Proving the Point

NOTE: This post also appears today on the blog I keep under my other pen name, so if it seems like you’ve seen it before, you probably have. It seemed too important to limit to one blog.

Since the tragedy in Isla Vista, California in which six people were murdered and several others injured, the hashtag #YesAllWomen has been making the rounds. The murderer in California (I refuse to use his name) stated in more than one venue that he committed this crime because women didn’t give him sex and love.

Because somehow he was entitled to that, according to his own warped mind.

Unfortunately, his mind isn’t the only warped one. It’s become ingrained in our culture that men are somehow more and women are somehow lesser. That it’s a female’s responsibility to provide for the sexual needs of a male, whether the female wants to or not. If a female is attractive or dresses in an attractive way, the unwanted attention of any male is automatically her fault.

Sexual assault and harassment are the only crimes for which not only is the perpetrator innocent until proven guilty, but the VICTIM is GUILTY until proven otherwise. And it is nearly impossible to prove that a woman or girl didn’t somehow “ask for it”. Because she wore too short a skirt. Or was walking in the wrong place. Or danced. Or whatever.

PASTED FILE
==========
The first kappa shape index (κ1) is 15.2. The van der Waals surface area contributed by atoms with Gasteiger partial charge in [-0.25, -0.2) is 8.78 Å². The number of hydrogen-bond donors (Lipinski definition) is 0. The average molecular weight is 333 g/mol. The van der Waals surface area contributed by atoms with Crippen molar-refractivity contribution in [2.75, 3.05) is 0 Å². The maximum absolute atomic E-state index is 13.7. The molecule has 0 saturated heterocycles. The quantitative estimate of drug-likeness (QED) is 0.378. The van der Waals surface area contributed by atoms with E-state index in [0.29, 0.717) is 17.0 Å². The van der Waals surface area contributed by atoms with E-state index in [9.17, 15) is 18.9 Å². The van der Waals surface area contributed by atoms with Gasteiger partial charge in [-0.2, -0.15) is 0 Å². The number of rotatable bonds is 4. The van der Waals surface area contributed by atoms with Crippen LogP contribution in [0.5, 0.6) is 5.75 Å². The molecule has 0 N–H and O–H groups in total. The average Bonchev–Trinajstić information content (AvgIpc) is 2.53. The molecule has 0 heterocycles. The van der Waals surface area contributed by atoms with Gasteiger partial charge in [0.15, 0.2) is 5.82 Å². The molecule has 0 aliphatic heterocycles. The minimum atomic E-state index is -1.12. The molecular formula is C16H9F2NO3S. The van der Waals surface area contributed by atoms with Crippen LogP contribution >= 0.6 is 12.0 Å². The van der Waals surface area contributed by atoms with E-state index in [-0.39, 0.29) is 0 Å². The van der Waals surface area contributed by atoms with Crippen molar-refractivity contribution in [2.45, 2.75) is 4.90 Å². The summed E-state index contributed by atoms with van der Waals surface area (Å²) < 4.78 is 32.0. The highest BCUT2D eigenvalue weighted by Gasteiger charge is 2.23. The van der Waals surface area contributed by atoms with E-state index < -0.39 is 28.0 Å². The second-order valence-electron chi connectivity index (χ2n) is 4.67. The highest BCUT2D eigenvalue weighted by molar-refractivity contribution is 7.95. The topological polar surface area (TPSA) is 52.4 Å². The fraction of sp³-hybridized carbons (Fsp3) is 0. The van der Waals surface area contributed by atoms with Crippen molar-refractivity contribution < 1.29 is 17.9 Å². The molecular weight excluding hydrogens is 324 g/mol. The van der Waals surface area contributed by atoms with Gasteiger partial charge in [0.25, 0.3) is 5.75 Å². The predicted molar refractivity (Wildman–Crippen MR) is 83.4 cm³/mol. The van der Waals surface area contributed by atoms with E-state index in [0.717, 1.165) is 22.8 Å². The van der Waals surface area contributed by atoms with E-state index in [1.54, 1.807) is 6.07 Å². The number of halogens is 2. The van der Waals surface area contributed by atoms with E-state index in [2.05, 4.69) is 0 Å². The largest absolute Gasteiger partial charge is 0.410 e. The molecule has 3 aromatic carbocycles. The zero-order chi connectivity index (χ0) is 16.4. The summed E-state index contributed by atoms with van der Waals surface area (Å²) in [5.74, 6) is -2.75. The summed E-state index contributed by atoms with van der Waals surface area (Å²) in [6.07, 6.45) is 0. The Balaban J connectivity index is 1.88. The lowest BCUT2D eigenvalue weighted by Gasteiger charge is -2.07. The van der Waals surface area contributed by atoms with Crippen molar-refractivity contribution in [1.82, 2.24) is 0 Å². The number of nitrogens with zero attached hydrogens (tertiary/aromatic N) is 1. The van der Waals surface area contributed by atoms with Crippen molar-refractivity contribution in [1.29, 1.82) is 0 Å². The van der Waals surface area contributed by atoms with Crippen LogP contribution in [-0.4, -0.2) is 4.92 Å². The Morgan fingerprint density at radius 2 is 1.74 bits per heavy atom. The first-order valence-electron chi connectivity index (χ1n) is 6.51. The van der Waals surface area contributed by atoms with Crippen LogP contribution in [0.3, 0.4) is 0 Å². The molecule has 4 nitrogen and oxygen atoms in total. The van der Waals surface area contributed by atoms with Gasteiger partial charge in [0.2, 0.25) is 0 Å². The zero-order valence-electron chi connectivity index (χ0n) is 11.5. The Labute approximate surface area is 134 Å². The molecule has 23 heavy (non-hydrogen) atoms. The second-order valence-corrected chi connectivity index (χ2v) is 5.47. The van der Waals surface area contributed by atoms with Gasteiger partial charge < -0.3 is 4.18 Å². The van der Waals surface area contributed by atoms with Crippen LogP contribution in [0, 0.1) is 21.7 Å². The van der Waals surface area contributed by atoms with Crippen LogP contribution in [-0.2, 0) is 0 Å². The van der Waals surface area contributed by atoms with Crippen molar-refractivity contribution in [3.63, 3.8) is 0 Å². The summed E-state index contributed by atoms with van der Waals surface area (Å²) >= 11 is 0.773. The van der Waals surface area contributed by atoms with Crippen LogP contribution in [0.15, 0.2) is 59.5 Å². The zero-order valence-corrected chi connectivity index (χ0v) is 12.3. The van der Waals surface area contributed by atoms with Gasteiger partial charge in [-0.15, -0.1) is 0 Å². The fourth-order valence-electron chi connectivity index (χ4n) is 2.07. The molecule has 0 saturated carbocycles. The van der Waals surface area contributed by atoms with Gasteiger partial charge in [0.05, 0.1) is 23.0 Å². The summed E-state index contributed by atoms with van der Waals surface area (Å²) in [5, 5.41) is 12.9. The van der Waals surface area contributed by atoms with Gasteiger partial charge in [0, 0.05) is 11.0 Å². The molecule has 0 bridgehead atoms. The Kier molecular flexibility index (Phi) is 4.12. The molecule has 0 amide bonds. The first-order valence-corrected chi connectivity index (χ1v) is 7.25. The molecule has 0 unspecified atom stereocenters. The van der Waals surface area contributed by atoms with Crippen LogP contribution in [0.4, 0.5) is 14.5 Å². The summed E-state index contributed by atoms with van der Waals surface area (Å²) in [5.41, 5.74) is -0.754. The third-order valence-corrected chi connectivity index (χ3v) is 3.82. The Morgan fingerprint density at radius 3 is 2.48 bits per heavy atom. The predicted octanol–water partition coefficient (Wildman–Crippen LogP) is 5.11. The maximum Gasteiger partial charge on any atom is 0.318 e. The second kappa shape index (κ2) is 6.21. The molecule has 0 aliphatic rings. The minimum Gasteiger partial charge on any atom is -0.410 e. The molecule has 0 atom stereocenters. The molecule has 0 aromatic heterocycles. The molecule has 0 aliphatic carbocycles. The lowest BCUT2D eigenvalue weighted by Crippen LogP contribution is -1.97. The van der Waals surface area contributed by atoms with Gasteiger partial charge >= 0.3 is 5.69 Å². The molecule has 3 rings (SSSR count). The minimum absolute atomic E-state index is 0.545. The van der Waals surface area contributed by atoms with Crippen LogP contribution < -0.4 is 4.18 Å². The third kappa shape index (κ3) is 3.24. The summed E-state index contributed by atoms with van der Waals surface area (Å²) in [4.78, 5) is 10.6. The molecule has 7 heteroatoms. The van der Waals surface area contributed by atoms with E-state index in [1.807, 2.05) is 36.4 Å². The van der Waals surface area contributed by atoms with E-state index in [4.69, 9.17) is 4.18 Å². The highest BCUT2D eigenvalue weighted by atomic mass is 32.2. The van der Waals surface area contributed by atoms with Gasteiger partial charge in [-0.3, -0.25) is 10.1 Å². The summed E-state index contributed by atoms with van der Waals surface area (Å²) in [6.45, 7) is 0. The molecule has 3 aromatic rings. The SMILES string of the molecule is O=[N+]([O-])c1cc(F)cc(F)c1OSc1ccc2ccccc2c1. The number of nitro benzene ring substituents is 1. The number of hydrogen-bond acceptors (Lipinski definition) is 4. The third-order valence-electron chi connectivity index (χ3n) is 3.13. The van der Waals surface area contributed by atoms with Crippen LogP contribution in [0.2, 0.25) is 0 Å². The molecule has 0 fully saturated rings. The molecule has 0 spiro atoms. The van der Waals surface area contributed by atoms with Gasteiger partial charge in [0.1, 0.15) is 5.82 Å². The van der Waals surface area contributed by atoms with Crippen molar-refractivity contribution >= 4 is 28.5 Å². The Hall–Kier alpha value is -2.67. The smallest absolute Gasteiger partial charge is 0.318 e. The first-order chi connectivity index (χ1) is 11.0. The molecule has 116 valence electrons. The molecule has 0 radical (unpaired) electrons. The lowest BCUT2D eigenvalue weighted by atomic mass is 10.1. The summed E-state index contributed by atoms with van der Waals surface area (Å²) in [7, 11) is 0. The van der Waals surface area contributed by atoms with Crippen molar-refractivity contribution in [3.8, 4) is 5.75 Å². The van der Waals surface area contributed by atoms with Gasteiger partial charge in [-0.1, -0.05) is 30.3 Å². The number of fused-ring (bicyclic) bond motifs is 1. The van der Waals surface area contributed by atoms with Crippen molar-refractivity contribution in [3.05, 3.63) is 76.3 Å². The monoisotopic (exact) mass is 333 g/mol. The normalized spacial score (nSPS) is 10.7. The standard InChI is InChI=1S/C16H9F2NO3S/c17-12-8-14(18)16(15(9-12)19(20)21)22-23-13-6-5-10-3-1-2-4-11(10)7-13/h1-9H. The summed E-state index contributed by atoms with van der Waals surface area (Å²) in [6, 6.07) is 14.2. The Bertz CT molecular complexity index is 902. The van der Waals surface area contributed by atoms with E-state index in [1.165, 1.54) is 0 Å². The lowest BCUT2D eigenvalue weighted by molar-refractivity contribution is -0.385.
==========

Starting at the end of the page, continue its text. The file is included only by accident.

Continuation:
Pretty Woman In Classic Dress

School dress codes, at least in the US in schools that don’t have uniforms, are skewed toward controlling what girls wear. Skirt length is often regulated. Certain types of footwear, usually worn only by girls, are prohibited. Shirts can’t have skinny straps and have to reach the waistband of the pants. Some types of pants, such as yoga pants, are prohibited. And so on.

Why? Some schools say because they want students to learn to dress appropriately or professionally–and yet those same schools do NOT prohibit boys from wearing T-shirts with pretty damn sketchy messages, or way-too-baggy jeans, or jeans with holes in them. Those things are not professional, are they?

This disparity in clothing rules showed up last week at a high school in Utah, which saw fit to digitally alter some yearbook pictures for “modesty.” All the pictures altered were of girls, of course. Girls who were wearing clothes which apparently fit the school *dress code* but weren’t permitted in the yearbook. Why? Because they weren’t “modest.” Meaning someone might get the wrong idea about those girls.

It is not up to girls to keep people from getting the “wrong idea,” because apparently the “wrong idea” is that all girls who dress or act a certain way must want and accept sex from any guy who tries for it. The “modesty” of school dress codes might have a little too do with professionalism, but it has a lot more to do with making sure boys keep their minds on their education and aren’t distracted by those horrible girls who have bodies.

Our culture needs to stop blaming the victims of sexual assaults. We need to stop telling girls and women that they shouldn’t dress a certain way, dance a certain way, or go to certain places because they might get raped. IT ISN’T UP TO GIRLS AND WOMEN TO NOT BE VICTIMS. IT IS UP TO MEN AND BOYS TO NOT BE CRIMINALS. And until everyone is taught to believe that way, assaults, rapes, and tragedies like the one in California will keep happening. Because to some people–females among them, sadly–that’s what girls and women are for. Satisfying men.